Help and Support for Hearing Loss

and other ear conditions such as tinnitus, Meniere’s disease and hyperacusis. Information on causes of hearing loss. Assistive devices for hearing impaired people.

Noise-Induced Hearing Loss Treatment Kennewick WA

Local resource for noise-induced hearing loss treatment in Kennewick. Includes detailed information on local businesses that provide access to hearing aids, ENT doctors, audiologists, hearing tests and hearing specialists, as well as advice and content on hearing loss treatments and resources.

Columbia Basin Hearing & Balance Center
(509) 591-0224
1149 N Edison St Ste D
Kennewick, WA
Services
Audiological Evaluation,Hearing Aid Services,Vestibular Evaluation,Fall Risk Assessment,Tinnitus Evaluation,Pediatric Evaluation,APD Evaluation
Hours
SundayClosed ,Monday09:00 AM - 05:00 PM ,Tuesday09:00 AM - 05:00 PM ,Wednesday09:00 AM - 05:00 PM ,Thursday09:00 AM - 05:00 PM ,Friday09:00 AM - 05:00 PM ,SaturdayClosed
Payment
Credit Cards,Visa,MasterCard,American Express,Discover,Cash,Check,Debit,Insurance

South Sound Audiology
(360) 464-2498
420 Lilly Rd NE Ste 102
Olympia, WA
Services
Our expert staff of AudigyCertified™ professionals provide services to those from newborn to over a hundred years old. These include basic behavioral tests and sophisticated computerized otoneurological evaluations. When appropriate, the latest digital hearing instruments may be utilized to help compensate for a hearing impairment. For individuals who work in high noise areas, we administer Hearing Conservation Programs in accordance with OSHA guidelines.Diagnostic TestingIf a hearing loss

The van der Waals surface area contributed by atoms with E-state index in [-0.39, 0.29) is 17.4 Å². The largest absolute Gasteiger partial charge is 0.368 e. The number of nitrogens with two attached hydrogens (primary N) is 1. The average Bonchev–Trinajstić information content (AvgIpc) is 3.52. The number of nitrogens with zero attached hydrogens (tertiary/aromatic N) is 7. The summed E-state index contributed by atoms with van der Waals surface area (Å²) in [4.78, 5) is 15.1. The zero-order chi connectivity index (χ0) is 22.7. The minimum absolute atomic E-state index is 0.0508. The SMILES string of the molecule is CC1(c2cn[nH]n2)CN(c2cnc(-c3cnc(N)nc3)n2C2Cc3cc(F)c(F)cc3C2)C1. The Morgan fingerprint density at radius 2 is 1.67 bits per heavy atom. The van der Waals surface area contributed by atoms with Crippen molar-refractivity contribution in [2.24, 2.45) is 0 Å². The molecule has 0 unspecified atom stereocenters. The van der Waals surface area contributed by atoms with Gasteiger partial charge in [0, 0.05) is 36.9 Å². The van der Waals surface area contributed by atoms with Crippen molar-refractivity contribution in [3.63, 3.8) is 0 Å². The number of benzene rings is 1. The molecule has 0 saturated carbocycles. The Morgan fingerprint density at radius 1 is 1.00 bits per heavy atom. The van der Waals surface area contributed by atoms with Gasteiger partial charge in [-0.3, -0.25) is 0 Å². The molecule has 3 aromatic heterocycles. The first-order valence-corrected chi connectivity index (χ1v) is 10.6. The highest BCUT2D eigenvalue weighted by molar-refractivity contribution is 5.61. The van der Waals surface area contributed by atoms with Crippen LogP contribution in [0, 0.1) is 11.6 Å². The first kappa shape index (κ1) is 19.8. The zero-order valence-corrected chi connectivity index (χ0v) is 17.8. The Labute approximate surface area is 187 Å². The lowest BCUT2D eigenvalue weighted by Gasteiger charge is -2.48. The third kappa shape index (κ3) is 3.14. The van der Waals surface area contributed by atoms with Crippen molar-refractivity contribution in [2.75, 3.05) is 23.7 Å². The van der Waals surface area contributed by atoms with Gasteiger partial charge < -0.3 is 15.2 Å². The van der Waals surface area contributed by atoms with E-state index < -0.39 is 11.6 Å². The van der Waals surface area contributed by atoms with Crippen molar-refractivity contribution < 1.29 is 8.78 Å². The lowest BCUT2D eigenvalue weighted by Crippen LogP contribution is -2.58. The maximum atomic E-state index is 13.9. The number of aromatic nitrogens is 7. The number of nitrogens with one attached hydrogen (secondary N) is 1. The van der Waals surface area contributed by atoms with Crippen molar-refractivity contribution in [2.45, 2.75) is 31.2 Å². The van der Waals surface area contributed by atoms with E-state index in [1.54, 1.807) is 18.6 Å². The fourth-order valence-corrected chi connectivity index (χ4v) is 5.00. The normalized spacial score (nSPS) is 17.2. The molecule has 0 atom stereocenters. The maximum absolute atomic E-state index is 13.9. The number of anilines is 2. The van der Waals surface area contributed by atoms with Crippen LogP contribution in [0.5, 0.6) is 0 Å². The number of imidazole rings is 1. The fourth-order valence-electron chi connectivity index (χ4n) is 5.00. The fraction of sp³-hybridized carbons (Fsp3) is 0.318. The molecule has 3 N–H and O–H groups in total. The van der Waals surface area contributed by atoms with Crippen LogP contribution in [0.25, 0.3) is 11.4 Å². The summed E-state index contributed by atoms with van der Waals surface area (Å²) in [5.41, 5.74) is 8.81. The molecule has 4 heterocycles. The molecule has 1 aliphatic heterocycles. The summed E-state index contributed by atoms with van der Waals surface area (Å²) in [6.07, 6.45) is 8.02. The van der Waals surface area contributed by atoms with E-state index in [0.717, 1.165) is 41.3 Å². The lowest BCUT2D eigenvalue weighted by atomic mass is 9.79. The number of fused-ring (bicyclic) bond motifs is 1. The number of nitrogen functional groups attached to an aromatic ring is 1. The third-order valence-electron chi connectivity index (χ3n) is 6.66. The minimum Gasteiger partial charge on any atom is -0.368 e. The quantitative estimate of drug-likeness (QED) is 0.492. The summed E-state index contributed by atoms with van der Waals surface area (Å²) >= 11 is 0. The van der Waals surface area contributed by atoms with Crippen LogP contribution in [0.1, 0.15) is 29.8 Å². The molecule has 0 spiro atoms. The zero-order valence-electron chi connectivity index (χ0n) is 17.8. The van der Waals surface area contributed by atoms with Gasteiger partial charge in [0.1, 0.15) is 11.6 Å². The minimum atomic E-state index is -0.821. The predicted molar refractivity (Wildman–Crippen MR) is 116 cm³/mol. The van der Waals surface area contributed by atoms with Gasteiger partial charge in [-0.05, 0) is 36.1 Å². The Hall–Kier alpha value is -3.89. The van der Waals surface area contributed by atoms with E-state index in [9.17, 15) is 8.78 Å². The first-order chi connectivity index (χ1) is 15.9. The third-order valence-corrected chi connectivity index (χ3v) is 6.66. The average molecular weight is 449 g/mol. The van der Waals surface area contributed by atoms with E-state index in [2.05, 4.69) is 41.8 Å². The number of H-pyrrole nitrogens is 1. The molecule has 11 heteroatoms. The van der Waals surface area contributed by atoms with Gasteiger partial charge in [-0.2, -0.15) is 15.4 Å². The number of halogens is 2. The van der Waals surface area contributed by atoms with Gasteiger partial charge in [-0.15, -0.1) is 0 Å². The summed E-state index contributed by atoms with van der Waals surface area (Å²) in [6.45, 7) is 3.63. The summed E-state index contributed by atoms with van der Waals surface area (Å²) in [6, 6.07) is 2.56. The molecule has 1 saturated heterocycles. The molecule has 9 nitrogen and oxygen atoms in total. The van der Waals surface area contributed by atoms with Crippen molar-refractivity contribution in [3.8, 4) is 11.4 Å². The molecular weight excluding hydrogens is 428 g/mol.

Hours
SundayClosed
Payment
Credit Cards,Cash,Check,Insurance

The Hearing Advantage
(360) 930-3322
22180 Olympic College Way St 205
Poulsbo, WA
Services
Assistive Listening Devices (ALDs): FM SystemsAudiometric evaluations for Children and AdultsBattery salesEar Molds & Swim MoldsHearing aid fittings and evaluationsOtoacoustic EmissionsReal-ear measurement
Hours
SundayClosed ,MondayClosed ,Tuesday09:00 AM - 04:30 PM ,Wednesday09:00 AM - 04:30 PM ,Thursday09:00 AM - 04:30 PM ,Friday09:00 AM - 03:30 PM ,SaturdayClosed
Payment
Credit Cards,Visa,Discover,Cash,Check,Debit,Insurance

Audiology/Hear Center
(206) 973-3345
304 15th Ave E
Seattle, WA
Services
Diagnostic and Rehabilitative ServicesAssistive listening and signaling devices.Wide array of inexpensive devices to assist in communication needs (television, telephone, alarm clocks, etc.)..Comprehensive Audiological EvaluationsA series of tests to determine hearing ability by air and bone conduction methods, speech identification and understandingCounseling and rehabilitation for patients and their familiesWe help you understand your hearing test results and their implications so that togethe
Hours
SundayClosed
Payment
Credit Cards,Cash,Check,Insurance

Audiosense Hearing LLC
(425) 336-4093
10573 SE Carr Road
Renton, WA
Hours
SundayClosed ,Monday09:00 AM - 05:00 PM ,Tuesday09:00 AM - 05:00 PM ,Wednesday09:00 AM - 05:00 PM ,Thursday09:00 AM - 05:00 PM ,Friday09:00 AM - 05:00 PM ,SaturdayClosed